And do you know what my mother did for her? She took her to a doctor right away and had her prescribed a week's worth of doses of acyclovir and prednisone. My sister has it for two hours and she goes to the doctor immediately, but I have it for eight months and get no treatment at all? Does anyone see anything wrong with this picture?
Since it was summer and we were out of school, my sister didn't really have to have any contact with the outside world. She was spared the insults and taunts that I received, and given the best medical care possible. Everyone who she did see felt sorry for her and wanted to help in some way. One month later, she was completely rehabilitated with no residual at all.
From then on, my mother referred to me as "the Guinea Pig," because if I hadn't had Bell's Palsy before my sister did, Mom wouldn't have known what it was and what to do about it. So apparently, my being disfigured and in pain for months helped to save my younger and prettier sister from the same fate. Boy, I felt useful. Actually, I felt pretty damned used.
I continued being markedly (albeit privately) depressed about my condition (and my sister's preferential treatment) and had started growing my hair out to cover up my face in public. It was the beginning of something good for me, because I'd always kept my hair short and boyish looking, and having long hair made me feel somewhat more pretty, even though I still had the face of a carnival freak.
About a year and a half later after my initial onset, after I had only improved around 40 percent, my mother one day decided, "Gee, maybe I really ought to get her to see a doctor or something!" So she took me to our town's neurologist and he looked me over. He seemed unnerved that nobody had prescribed me anything or referred me to him, but said nothing. Instead, he made me an appointment to go get an MRI at the hospital, in case I had a lesion or something.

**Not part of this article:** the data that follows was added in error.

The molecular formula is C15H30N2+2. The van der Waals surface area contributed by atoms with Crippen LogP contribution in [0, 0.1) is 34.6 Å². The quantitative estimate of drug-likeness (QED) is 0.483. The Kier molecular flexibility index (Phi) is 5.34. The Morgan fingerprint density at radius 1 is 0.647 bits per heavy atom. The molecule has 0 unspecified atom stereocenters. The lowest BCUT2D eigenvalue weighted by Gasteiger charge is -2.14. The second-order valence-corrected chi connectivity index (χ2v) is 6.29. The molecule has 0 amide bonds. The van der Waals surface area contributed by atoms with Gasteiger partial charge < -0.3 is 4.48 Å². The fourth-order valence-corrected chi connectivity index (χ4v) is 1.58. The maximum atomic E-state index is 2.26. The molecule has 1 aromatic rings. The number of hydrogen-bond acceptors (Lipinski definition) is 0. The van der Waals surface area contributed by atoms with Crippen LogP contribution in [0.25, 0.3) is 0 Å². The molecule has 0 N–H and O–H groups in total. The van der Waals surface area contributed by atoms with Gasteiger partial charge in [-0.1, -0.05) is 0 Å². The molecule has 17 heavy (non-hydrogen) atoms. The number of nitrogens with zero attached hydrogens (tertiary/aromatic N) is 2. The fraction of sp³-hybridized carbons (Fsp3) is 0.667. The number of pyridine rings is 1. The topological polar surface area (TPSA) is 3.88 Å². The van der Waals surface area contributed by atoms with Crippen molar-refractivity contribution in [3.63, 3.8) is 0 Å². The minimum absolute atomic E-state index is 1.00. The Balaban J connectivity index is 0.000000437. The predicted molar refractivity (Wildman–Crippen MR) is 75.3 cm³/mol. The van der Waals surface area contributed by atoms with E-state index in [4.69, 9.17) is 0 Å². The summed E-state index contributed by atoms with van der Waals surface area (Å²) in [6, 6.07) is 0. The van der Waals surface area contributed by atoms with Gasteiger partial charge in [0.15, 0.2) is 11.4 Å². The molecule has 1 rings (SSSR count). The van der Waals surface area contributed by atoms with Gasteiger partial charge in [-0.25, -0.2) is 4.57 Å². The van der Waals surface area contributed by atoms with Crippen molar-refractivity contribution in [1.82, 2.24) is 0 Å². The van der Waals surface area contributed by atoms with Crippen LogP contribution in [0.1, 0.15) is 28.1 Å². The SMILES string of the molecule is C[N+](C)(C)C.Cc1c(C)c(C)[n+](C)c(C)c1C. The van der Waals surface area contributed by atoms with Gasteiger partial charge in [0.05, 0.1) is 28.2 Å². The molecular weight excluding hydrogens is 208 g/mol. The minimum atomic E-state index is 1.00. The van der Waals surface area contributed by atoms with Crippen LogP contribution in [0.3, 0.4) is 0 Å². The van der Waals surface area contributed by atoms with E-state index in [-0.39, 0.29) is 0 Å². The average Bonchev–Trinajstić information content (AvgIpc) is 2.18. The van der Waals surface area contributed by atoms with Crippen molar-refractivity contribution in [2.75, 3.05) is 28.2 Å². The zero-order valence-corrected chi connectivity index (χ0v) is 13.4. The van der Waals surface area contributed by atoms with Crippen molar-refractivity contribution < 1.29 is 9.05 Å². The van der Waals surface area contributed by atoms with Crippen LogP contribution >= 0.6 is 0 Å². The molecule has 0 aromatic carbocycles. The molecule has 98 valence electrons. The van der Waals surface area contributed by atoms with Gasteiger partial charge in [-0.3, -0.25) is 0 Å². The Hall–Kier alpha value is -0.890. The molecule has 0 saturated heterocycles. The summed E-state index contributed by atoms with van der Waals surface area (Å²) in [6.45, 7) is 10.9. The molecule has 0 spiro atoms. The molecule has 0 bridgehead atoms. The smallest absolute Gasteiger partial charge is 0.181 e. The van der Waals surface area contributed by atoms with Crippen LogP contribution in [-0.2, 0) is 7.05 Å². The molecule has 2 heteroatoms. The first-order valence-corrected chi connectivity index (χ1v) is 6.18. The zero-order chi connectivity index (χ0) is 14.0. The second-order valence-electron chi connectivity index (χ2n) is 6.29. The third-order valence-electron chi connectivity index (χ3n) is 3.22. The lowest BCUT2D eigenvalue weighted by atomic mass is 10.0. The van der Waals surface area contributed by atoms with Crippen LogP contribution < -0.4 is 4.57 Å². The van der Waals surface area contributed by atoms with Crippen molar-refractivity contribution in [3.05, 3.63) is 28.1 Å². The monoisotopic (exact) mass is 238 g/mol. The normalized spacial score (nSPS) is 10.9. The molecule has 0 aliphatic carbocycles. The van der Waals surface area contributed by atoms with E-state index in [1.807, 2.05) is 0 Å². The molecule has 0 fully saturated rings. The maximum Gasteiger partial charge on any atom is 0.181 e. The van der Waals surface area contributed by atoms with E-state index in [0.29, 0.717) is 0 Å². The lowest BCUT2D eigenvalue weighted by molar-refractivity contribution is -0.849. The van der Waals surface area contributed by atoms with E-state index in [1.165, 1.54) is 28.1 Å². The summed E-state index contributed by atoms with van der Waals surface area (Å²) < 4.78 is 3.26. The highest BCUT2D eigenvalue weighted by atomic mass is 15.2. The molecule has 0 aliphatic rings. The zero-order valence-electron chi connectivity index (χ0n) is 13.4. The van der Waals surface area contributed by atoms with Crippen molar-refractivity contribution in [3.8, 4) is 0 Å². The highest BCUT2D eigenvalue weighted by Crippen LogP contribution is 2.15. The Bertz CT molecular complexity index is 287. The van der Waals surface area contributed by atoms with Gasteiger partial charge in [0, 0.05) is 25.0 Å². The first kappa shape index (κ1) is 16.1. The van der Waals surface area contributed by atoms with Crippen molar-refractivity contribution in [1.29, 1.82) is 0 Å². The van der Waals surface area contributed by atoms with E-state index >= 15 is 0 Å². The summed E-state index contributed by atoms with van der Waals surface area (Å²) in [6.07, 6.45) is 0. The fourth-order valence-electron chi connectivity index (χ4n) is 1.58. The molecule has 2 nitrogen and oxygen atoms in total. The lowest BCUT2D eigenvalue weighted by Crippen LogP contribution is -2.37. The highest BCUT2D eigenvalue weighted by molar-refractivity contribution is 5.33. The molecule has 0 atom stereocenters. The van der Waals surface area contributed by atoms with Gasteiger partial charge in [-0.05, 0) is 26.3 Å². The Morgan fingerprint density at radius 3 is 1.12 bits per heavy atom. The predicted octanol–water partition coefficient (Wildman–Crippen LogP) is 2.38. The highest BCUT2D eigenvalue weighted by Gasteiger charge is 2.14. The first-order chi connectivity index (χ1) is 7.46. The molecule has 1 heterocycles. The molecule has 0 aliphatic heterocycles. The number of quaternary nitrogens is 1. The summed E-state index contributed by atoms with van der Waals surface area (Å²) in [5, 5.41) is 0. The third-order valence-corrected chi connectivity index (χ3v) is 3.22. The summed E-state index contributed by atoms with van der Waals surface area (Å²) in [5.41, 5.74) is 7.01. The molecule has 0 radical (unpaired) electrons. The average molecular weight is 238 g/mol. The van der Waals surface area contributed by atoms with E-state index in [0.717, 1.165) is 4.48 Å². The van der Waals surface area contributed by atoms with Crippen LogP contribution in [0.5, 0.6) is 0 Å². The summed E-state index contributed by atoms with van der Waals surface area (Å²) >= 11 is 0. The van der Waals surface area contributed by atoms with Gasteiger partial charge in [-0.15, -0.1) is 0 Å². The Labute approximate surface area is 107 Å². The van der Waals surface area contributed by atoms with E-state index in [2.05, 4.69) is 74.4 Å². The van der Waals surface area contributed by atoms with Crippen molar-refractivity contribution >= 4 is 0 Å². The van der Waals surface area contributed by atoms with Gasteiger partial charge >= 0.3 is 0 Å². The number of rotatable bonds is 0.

But before my MRI was scheduled, I was set to take a winter vacation on my very own to Boston to meet my best internet friend Michele. Michele was quite a bit older than me and had been my friend for a year and a half. She knew about my condition, but had never seen me before I was stricken with BP. I visited her and she told me after a couple of days of my being there that even though she knew it was physically hard for me and that I needed support, she didn't even notice my palsy "on the outside," and that I was a very beautiful girl.
I was touched, because nobody had said that to me since I was diagnosed, not even anyone in my own family. I went home with a newfound confidence, and even after my MRI showed that I didn't have anything treatable and my neurologist basically said "You're just going to have to be patient about regeneration," I felt pretty good about myself. I'd had a wonderful time in Boston and I felt, like Michele said, pretty beautiful.
I continued the rest of that school year with a better feeling about myself, even though I was still treated differently and was prone to severe bouts of sadness and unhappiness. But I had been making gradual improvement and I was up to about 50% recovery by that summer, and had something great to look forward to - another trip to Boston to see Michele in July.
During my visit, after two years of close friendship, Michele and I grew much closer and decided to become a couple. Realizing that I was important and attracted to someone who loved and cared about me really raised my spirits. While I was there, Michele showed me the perks of looking feminine - Michele is a very rubenesque, feminine beauty with a figure and complexion similar to mine. Since I had last seen her, my hair had grown out much longer and kind of "clashed" with my jeans and t-shirts and sneakers, and to tell you the truth, I was ready for a change in my appearance - I no longer wanted to appear how the tomboy "fat girl" with the ugly face was expected to look.